Uncaria tomentosa is the Latin name for Cat’s Claw, while Una de Gato is the plant’s Spanish name. Cat’s Claw is an herb long revered for its healing properties. Native to regions of South America and Central America, the plant is appropriately named based on its appearance: the Cat’s Claw plant is actually a vine-like plant that has sharp thorns resembling claws.
Typically, the roots and the bark of the plant are what are utilized for treatment. Cat’s claw is also known to help individuals suffering from painful diseases like Arthritis and Cancer. In fact, Cat’s Claw is an effective immune system booster, which makes an excellent treatment for individuals that are suffering from immunological difficulties.
Cat’s claw is used in the Peru as treatment for Rheumatism, irregularities in the female menstrual cycle, Depression, and even as a treatment for acne. Sometimes Cat’s Claw is also used to successfully treat wounds: this is because of its anti-bacterial properties. White blood cell activity is also increased with the use of Cat’s Claw which can help promote natural healing processes.
Cat’s Claw grows beautifully and naturally in warm tropic regions, particularly in the forests of Peru. It can grow to immense heights because it is a climbing vine like plant. The thorns are actually the source of the Cat Claw’s name, each thorn on the plant looks exactly like a thick, sharp claw. The plant is also called Lianas, because of its high climbing, wood-like trailing plant characteristics.
The roots of the plant can grow to be the size of a large melon and the plant takes nearly 20 years to reach complete maturation. There are a couple of tiny, pointed thorns at the bottom of several leaves and the source of this plants name is based on the idea that the entire plant shares likeness to the claws in a cat’s paw; these help the creeping plant to grip onto other trees, where it grows.
The Cat’s claw plant possesses a number of different components that make it useful as a natural treatment. The plant contains glycosides, quinovic acid, sterols, and tannins, all components which make the herb powerful against various illnesses and the symptoms that accompany them. Further, Cat’s claw is an herb that has several active compounds including alkaloids, phytosterols, proanthocyanidins and triterpenes. The alkaloids are what assist’s immune system functioning, and in some cases, are believed to minimize the risk of having a heart attack or stroke.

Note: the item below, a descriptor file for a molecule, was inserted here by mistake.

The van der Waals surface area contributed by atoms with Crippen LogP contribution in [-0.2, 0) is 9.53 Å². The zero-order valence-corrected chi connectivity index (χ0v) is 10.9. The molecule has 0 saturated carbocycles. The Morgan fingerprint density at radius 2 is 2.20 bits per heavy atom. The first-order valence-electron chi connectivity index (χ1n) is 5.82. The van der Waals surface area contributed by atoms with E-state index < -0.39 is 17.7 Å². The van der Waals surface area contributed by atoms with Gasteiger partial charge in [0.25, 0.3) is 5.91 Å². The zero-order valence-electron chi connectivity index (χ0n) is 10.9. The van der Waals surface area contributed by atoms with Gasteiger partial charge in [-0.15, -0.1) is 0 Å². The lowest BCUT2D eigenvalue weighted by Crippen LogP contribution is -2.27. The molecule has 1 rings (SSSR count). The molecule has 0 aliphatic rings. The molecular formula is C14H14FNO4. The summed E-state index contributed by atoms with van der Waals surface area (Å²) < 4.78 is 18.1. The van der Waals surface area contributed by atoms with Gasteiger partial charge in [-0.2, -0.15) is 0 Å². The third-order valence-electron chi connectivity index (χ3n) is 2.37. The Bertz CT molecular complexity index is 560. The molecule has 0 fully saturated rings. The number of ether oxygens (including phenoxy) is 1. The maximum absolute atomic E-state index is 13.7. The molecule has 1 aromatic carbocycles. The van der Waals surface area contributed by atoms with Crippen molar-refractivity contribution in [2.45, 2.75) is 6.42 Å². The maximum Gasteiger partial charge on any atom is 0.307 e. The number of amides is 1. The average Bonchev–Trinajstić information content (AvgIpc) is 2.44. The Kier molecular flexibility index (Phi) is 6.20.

There are actually two different types of Cat’s Claw that exist: the Uncaria tomentos species and the uncaria guianensis species. It is believed that while both species have similar properties, the Uncaria tomentos is more potent than the other species in treating an array of illnesses and ailments.
Cat\'s claw is obtainable in several forms. The herb can be purchased as a dried extract, freshly crushed bark, in capsule form, in tablet form, tinctures, and it can be brewed into a cup of tea. A cup of Cat’s Claw tea consists of hot water and 1 gram of the herb’s bark. The tea can be safely ingested up to three times every day.
Young children should not take Cat’s Claw unless they have been cleared by a physician to take the product. Likewise, the elderly will want to get a doctor’s okay before beginning a course of Cat’s Claw.
There is not enough research and information to recommend Cat’s Claw use in children. Again, seeing a doctor or professional herbalist is recommended before giving children Cat’s Claw. Meanwhile, adults can safely use the herb without being harmed. It is still a good idea to visit someone knowledgeable about herbs before beginning the use of Cat’s Claw or any herb.
The tea brew ratio is 1 gram of the herb to 8 ounces of boiled water. The tea will have to be steeped for a period of 20 minutes. The user can use a tea ball or a cup with a built in strainer to drain out the remaining bark before drinking the tea. This dosage can be taken three times a day, equaling no more than 24 ounces of the tea concoction.
In pill form, the user should follow instructions on the bottle the Cat’s Claw is contained in. Usually, 10 to 60 grams is an appropriate dosage.
Women that are pregnant and nursing should not take Cat’s Claw. There is not enough research to determine if the herb will harm a fetus or not and the herb may be transferred into the mother’s breast milk. Also, women interested in conceiving a child should refrain from its use because the herb can act like a natural contraceptive.
There are some side effects associated with the use of Cat’s Claw. If Cat’s Claw is consumed in large enough quantities the user may experience Diarrhea, abdominal cramping and discomfort. Further, patient’s with Lupus, a disease which involves the overactive immune system, should refrain from using the herb—it can result in the onset of kidney failure.
Cat\'s claw should not be mixed with hormonal medications, the use of insulin, or with any vaccines. Also, the herb can cause the immune system to start rejecting foreign cells; for this reason, individuals that have had tissue transplants or organ transplants should not partake of Cat’s Claw. Finally, Cat\'s claw has also been noted to exaggerate, the effects of high Blood pressure medications.comment be the first to comment